How new Isiolo-Marsabit road is boosting commerce as security improves

Hussein Marsa is a bus conductor along the Isiolo-Marsabit road. Muscular, bearded and loud-voiced, he seems from another era not too long ago; one in which the rough terrain that was the Isiolo- Marsabit- Moyale road demanded tough travellers.

No motorist would attempt a journey on this road in a two-wheel drive vehicle. Transport was almost exclusively by trucks and lorries. Yet, Marsa had to earn his keep by ferrying commuters along the treacherous 244km route.

He would depart Isiolo at 6a.m and arrive in Marsabit 13 hours later dusty, hungry and angry, his mind engrossed in the awaiting return trip.

Ideally, it should take just over three hours to cover the distance driving at 80kph on a smooth road. Marsa says he would have laughed on your face months ago if you hinted this could be possible on this route.

But he is now living this reality.

“We currently take only three and a half hours from Isiolo to Marsabit. I make three trips a day,” he says.

More money in the pocket, and then some, as he says vehicle maintenance cost has really gone down and he no longer spends on accommodation.

“We now use this Toyota ‘Box’ vans; (the vehicle looks like a bigger version of the Probox) lorries belong in the past,” he says before hurriedly jumping onto his matatu to embark on the second trip of the day.

Marsa’s relief is shared by many within the dusty Isiolo town and along the route to Marsabit, an outpost of the Colonial Northern Frontier District. Once, close to a century ago, the colonialists wanted to replicate Britain’s Great North Road in Africa, connecting Cape Town to Cairo.

New beginnings

The Isiolo Moyale road that connects Kenya to Ethiopia was part of this grand plan, but it collapsed, marginalising about 70 percent of Kenya’s land, ignored by successive governments.

But the ambitious the Lamu Port Southern Sudan-Ethiopia Transport (LAPSSET) Corridor project has instantly transformed Isiolo, giving the locals a new lease of life.

The project aims to ensure seamless connectivity between Kenya, Ethiopia and South Sudan, with highways, airports, railway lines and resort cities among its key features.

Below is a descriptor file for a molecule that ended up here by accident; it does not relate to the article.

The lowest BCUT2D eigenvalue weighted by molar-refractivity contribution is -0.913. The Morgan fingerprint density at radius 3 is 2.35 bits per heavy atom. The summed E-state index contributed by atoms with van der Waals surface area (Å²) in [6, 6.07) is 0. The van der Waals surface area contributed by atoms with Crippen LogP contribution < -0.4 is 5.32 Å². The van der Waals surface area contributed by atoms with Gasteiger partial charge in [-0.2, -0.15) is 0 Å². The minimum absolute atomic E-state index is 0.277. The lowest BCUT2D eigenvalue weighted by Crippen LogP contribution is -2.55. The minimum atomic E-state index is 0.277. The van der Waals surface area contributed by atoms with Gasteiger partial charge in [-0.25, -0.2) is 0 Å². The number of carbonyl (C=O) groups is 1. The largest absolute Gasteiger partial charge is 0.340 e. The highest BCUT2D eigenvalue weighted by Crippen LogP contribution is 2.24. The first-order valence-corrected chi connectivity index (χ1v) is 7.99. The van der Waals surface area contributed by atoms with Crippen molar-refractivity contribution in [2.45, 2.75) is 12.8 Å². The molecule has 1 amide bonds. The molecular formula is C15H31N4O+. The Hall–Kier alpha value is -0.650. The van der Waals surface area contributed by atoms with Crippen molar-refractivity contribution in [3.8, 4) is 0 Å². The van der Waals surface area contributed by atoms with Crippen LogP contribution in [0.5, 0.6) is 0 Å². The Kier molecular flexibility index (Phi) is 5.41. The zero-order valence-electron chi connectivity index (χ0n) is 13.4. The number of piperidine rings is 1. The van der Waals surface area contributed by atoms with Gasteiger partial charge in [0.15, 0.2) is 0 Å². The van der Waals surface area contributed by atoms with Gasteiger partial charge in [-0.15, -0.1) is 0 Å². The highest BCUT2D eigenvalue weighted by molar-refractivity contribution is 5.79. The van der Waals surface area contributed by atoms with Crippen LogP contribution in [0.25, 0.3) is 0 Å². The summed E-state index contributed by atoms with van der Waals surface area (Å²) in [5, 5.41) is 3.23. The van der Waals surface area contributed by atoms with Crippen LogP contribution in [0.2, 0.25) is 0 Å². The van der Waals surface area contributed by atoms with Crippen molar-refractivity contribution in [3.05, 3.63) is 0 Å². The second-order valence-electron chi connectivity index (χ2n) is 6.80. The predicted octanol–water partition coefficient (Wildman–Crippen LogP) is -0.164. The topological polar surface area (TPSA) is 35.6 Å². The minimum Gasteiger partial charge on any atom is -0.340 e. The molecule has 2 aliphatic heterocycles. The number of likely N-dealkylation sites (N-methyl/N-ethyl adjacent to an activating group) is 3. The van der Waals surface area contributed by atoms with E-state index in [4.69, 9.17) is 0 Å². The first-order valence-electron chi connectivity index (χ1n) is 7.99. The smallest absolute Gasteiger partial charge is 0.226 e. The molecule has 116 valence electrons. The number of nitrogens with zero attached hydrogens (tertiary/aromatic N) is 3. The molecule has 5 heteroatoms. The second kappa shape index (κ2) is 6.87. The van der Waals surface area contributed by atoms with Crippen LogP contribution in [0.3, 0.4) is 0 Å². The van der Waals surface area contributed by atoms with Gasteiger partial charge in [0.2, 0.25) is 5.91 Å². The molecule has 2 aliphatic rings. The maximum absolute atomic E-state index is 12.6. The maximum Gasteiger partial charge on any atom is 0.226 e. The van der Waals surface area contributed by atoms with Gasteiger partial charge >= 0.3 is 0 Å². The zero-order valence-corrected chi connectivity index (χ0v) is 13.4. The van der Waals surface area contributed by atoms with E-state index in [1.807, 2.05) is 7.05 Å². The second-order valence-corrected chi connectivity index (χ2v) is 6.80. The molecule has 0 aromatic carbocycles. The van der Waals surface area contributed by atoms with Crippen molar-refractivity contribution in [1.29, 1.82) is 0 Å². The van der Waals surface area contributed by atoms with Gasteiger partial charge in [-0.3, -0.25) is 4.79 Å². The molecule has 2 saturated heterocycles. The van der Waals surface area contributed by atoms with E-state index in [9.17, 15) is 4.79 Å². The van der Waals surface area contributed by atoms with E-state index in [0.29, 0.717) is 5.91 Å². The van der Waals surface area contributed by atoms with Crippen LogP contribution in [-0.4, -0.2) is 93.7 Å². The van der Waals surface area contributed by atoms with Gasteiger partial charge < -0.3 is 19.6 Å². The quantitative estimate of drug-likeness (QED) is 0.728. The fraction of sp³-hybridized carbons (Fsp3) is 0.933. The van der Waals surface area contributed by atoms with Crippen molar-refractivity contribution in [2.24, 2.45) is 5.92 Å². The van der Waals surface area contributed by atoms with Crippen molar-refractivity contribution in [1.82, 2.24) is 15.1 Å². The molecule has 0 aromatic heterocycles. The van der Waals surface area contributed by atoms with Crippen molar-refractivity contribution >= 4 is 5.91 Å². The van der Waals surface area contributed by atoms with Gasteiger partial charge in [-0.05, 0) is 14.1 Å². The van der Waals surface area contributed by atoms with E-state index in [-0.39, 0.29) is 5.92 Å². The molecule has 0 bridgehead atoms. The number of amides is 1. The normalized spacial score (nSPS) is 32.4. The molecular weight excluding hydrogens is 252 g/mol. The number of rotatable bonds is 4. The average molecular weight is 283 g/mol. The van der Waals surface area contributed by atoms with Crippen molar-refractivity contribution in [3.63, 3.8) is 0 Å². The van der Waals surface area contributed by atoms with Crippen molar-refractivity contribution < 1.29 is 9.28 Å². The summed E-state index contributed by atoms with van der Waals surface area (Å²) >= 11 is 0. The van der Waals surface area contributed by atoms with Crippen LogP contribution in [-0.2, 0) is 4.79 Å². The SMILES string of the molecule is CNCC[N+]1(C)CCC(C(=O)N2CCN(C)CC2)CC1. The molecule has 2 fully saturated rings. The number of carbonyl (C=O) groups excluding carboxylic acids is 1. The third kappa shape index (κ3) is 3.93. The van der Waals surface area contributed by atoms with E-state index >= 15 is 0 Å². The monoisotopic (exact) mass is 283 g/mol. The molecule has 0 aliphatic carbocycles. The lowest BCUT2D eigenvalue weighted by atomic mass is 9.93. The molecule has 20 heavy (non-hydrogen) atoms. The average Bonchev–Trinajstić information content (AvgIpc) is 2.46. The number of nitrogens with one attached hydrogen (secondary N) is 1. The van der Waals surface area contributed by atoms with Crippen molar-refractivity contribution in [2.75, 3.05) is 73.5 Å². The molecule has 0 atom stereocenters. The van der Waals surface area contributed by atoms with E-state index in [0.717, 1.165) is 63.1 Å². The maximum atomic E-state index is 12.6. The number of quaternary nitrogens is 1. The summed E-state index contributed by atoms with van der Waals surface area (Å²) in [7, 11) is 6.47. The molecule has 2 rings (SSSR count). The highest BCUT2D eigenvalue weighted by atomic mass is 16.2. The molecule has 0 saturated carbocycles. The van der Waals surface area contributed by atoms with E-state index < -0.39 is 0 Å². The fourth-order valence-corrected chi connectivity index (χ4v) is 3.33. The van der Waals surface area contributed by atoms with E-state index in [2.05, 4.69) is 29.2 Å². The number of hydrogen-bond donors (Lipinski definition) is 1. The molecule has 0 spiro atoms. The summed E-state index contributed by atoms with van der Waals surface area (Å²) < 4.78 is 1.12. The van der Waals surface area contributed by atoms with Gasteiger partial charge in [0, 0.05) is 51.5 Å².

As part of the project, the 508km section from Isiolo to Moyale is over 97 percent done, with only civil works pending. According to the Lapsset Corridor Development Authority (LCDA) July 2016 Report, travel time here has reduced from three days to about 10 hours.

The entire 1566km highway all the way to Hawassa in Ethiopia is expected to be fully completed by December this year.

A one kilometre runway has been completed at Isiolo Airport, with construction works on the terminal building currently at an advanced stage.

Cruising through the section between Isiolo to Marsabit is an absorbing experience. The spanking new tarmac, juxtaposed with the yellow markings contrasts dramatically with the shadowy hills that hug the landscape.

If lucky, one can spot wildlife; from elephant herds to giraffes grazing around.

There is visible increased level of economic activities along the road. Shops and residential houses are quickly sprouting by the highway, teeming with fresh groceries that would hitherto not have survived the vagaries of road transport.

According to the LCDA report, the road has increased market access, improved delivery of government services, triggered a rise in land value and created employment opportunities.

In June 2015 a County Stakeholders Consultative forum from the region reported that maternal deaths were decreasing as a result of faster access to medical facilities.

Coupled with the planned resort city in Isiolo as well as the almost completed Isiolo International Airport, the Isiolo-Moyale road is expected to significantly boost tourism in Northern Kenya.

This is considering the fact that the road has further opened up Mt. Kenya, Samburu, Meru, Aberdares and Marsabit National Parks as well as the wildlife conservancies within the region.

But more importantly, it has helped boost security in a region synonymous with bandits and inter-ethnic conflicts. Three years ago, a CapitalFM news team narrowly escaped a bandit attack on their way to Marsabit. But some passengers lorry (the only means of transport then) was not too lucky.

“In Marsabit County, the security agencies have reported they are able to respond timely to security threats and hotspots and the conflicts especially inter-community have significantly reduced,” the report states.

However, compared to the Mombasa-Nairobi highway, and further up to Uganda via Nakuru, the Isiolo Moyale road seems underutilised as evidenced by lonely drives only broken by the occasional car and camels sauntering freely on the new tarmac.

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